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Working towards a better food procurement system for farmers in Gloucestershire

Working towards a better food procurement system for farmers in Gloucestershire

4 August 2021

Improving the health of the nation

The National Food Strategy (NFS) brought into sharp focus the need to overhaul the UK’s food system to improve the health of the nation and protect the environment, writes Tamsyn Harrod-Beck, of BoomCircle. Never have the consequences of the food we eat and the way we produce it been laid so bare, and we welcome its publication.

It makes 14 recommendations for the Government with ‘number 13’ calling on Government procurement rules to be strengthened to ensure that taxpayer money is spent on healthy and sustainable food.

Currently, public procurement contracts to supply food to schools, hospitals and care homes are not accessible to local producers. They are dominated by a small number of large national food suppliers which have the resources to deal with complex tendering processes and supply huge volumes over the long-term.

Pilot scheme

The NFS acknowledges this ‘quasimonopoly’ means there is little incentive for innovation and improvement and urges the Government to accelerate the roll-out of a dynamic procurement scheme (DPS). This allows large Government contracts to be broken down into smaller and shorter-term chunks for which local food producers are then able to bid, via an online platform. This concept, within food procurement, was previously tested by Bath and North East Somerset Council and now a larger pilot scheme is being developed by the Crown Commercial Service in the South West.

BoomCircle has been working with the National Farmers Union, the Countryside and Community Research Institute (CCRI), the South West Food Hub and the Farming & Wildlife Advisory Group SouthWest to carry out research – funded by The National Innovation Centre for Rural Enterprise (NICRE) – in Gloucestershire to pave the way for this pilot coming into force next summer.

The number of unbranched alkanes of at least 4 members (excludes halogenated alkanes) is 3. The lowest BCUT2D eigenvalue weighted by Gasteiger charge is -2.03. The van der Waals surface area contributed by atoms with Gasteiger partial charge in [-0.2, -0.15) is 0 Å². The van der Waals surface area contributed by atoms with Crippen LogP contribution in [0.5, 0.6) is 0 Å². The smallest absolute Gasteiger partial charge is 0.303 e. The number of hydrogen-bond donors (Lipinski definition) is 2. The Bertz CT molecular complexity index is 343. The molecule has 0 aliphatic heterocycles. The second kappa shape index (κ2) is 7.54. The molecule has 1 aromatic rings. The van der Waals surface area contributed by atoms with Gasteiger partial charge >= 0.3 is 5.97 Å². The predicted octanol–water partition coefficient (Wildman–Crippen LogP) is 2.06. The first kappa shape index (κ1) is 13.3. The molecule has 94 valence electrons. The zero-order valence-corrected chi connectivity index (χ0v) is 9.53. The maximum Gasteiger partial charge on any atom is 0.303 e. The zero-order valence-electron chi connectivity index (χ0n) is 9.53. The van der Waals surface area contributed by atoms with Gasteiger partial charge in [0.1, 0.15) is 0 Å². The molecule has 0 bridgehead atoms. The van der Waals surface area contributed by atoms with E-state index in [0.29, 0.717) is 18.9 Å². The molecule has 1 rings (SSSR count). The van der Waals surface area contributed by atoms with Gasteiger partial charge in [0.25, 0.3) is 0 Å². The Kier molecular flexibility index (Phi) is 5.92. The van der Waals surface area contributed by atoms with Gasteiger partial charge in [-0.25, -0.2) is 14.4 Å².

The work started under the EU-funded ROBUST project led by the CCRI which was critical in allowing Gloucestershire to be included within the South West pilot region. It now continues as one of NICRE’s innovation projects, run by the CCRI, where the team is working with rural businesses and communities to develop new approaches to realise new opportunities.

Strong support

Our results are very encouraging with local farmers and procurers expressing support for a platform that makes selling and buying local produce easier and more efficient. In particular, the appetite among farmers to sell into public procurement contracts was strong with more than half (57%) of our survey respondents saying they would be interested.

However, both procurers and farmers cited key barriers to adopting a DPS platform. Procurers said they already have relationships with local suppliers via their current catering contracts (or direct relationships) so a DPS system would need to demonstrate additional value to be considered. Of the local farmers who responded positively, only 17% perceived themselves ‘ready to go’. However, 43% expected barriers to accessing government contracts. Lack of processing capacity and a concern that the price offered by Government contracts would not be competitive were the two most common barriers listed.

To crack the decades-old nut of getting more UK farmers supplying into public contracts, the success of the South West DPS pilot is critical. Based on our findings so far, in order to succeed it needs to be alongside a support programme for farmers and a cohesive message from Government to all involved.

The NFS has shone much-needed light on how public procurement can be opened up to small and medium-sized farmers. I, along with all the partners involved, are pleased to be playing a part in helping to make this happen. NICRE will be publishing our full report soon, keep an eye on the website and social media feeds (Twitter, LinkedIn and Facebook) or sign up for updates.

 

 

 

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